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Where Macs are hipster Facebook machines, ThinkPads are virgin 4chan machines. The anti-Macbook, ugly by conventional standards, their utilitarian bentobox design appeals to business and enterprise users alike. The ThinkPad is the the laptop of choice for /g/entlemen neckbeards, and for good reason. Current model ThinkPads are deployed for use in enterprise, schools, and other organizations. As they get older, they are routinely sold at a loss by companies looking to modernize their equipment. ThinkPads are built with an internal magnesium skeletons to prevent structural compromise and data loss in case of severe damage. Used ThinkPads are widely revered by computer hobbyists and enthusiasts due to their abundance of cheap, aftermarket replacement parts, and their stellar compatibility with GNU/Linux distributions. They can also be obtained for dirt cheap, a reasonably equipped model 4 year old ThinkPad can be had for less than USD $150.
"New" refers to machines that have a Chiclet keyboard and are manufactured by Lenovo in China. They're generally better than most other laptops at the market, but many people on /g/ are divided on them being worth the price or being good at all.
- Newer and faster hardware.
- Option for discrete Nvidia GPUs with Optimus support.
- Warranty coverage.
- Different customization options, as in a variety of add-ons available.
- More stylish/"Mac inspired" appearance.
- Easy maintenance thanks to its modularity.
- Chiclet keyboards.
- Less durable than older ThinkPads.
- Lower quality build, especially on the screen hinges.
- More stylish/"Mac inspired" design.
- Hardware sometimes requires extra configuration to work properly under GNU/Linux (fingerprint reader, webcam, Fn keys). This will probably change over time.
Generally if you're going to buy new, you're going to want to just go direct from Lenovo. Also, by our definition of New and Used here, you can get a "New" ThinkPad off the Lenovo US Outlet, which is a Lenovo in house marketplace for refurbished ThinkPads which retain a full warranty. There are also Lenovo affiliate programs you may be eligible for through your job or school that can reduce the price of a new ThinkPad by 15–30 %. This is, of course, in addition to sites like Ebay, Craigslist, etc.
GNU/Linux compatibility Info
As noted above, when you buy direct from Lenovo you will be able to customize your machine. You must do this if you want to maximize GNU/Linux compatibility. Ensure you get the Intel WiFi NIC instead of the generic one. Something to bear in mind is that you'll have to deal with UEFI (see: Backdoored) BIOS chips. Also, the NSA will no doubt about it spy on you if you don't install GNU/Linux.
"Used" refers to machines that were produced by either IBM or Lenovo before Lenovo's introduction of Chiclet keyboards.
- Economically cheap.
- High quality keyboards.
- Often more durable than newer ThinkPads.
- Aftermarket parts are very common.
- Maintenance is extremely easy with plenty of official documentation on how to take care of them.
- Extra features like the trackpoint and the ThinkLight.
- Normal keyboard as opposed to a Chiclet.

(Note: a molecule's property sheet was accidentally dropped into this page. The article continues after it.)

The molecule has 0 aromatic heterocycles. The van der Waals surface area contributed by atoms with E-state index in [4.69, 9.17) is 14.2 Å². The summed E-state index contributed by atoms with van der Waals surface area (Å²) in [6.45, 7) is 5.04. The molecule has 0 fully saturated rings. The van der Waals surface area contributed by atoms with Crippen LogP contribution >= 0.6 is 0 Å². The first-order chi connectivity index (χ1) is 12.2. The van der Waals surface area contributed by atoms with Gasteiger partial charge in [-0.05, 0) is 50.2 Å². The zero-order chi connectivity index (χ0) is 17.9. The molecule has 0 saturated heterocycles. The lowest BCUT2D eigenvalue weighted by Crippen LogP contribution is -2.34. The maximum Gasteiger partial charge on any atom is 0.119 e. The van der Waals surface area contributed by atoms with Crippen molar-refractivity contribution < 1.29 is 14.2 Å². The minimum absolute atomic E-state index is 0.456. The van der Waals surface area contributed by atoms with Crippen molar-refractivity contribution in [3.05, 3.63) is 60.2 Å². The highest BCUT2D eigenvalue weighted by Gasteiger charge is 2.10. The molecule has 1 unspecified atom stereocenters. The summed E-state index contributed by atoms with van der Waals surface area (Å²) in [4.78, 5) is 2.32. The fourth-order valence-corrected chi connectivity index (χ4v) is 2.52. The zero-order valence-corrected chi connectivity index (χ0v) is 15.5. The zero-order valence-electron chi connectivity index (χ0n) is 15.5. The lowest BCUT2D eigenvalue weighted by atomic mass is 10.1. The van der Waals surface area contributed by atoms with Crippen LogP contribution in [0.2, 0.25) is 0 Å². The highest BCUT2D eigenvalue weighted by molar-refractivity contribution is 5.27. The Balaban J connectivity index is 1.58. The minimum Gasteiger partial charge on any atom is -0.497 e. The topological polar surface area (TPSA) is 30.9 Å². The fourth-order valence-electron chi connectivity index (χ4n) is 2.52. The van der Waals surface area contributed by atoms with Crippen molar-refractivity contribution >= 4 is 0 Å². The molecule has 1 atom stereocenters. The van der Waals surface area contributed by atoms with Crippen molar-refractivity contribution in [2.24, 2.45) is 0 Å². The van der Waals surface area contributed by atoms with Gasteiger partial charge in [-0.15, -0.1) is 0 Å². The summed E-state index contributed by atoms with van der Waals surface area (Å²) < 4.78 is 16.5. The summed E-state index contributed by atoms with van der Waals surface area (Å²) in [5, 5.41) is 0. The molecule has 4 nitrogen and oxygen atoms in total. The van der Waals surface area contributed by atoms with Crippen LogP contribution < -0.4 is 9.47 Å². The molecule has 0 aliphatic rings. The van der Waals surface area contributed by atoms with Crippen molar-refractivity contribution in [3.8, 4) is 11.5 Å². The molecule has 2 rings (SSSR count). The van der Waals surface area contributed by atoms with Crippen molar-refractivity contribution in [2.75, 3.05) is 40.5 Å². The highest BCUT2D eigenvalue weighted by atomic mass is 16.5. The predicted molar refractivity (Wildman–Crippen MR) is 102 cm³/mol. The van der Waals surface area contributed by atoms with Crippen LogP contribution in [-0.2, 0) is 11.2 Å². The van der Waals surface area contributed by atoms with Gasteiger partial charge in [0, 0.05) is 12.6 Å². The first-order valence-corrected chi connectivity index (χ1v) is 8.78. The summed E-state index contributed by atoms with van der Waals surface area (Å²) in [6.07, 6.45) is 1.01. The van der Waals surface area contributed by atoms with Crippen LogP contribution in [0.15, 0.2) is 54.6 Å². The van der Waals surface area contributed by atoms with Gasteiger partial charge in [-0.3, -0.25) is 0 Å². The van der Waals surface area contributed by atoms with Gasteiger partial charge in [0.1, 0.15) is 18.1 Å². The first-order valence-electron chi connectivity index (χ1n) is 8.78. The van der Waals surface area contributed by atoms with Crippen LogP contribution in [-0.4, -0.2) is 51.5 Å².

- Potential prolonged use, which means the hardware will be worn out (and require extra maintenance).
- Old model often means it'll be slower. Some old (Pre-2004) Pentium III ThinkPads perform about the same as a low-power ARM SoC such as a Raspberry Pi
- Depending on the age of the model, the hardware might suffer from performance issues.
- Some older models have single-core CPUs.
- Some models might feature awkward configurations, such as pre-Core2Duo non-x86_64 dual-core CPUs.
- Relatively low RAM upgradeability (ex. T60 only supports up to 3GB of DDR2 RAM, even with a 64 bit OS).
- Lack of modern CPU features like SSE, PAE, NX bit (Pentium M).
- Lack of PAE or NX bit might prevent you from running post-2012 operating systems, like Linux 3.x based distros, or Windows 8.
Red Flags when buying Used
Ensure there is no BIOS password on the machine before you buy it! ThinkPad BIOS passwords cannot be reset by pulling the CMOS battery. You need to be able to dump an I²C EEPROM to remove the password, and this requires soldering. Because corporate policies often mandate using a BIOS password, this means the laptop is probably stolen. If there's a photograph showing the hardware info in the BIOS, you're fine and there is no BIOS password.
Ensure that Computrace isn't enabled. Some ThinkPads priced low for a quick sale have Computrace enabled, which usually means it was pulled from a functional office environment and wasn't decommissioned for liquidation, i.e. stolen. You run the risk of the ThinkPad being disabled remotely. Computrace makes it's presence known on startup, after the BIOS splash screen displays. Computrace options are located in the BIOS, so it is very likely that the BIOS will also be locked. To prevent the likelihood of buying stolen hardware, always buy from established sellers who sell many of the same models. Avoid one-off sales from indivduals, especially if they do not provide a BIOS screenshot and their sale price is suspiciously low.
- Search here for details about any model you're looking to purchase. Also any information in general about ThinkPads really.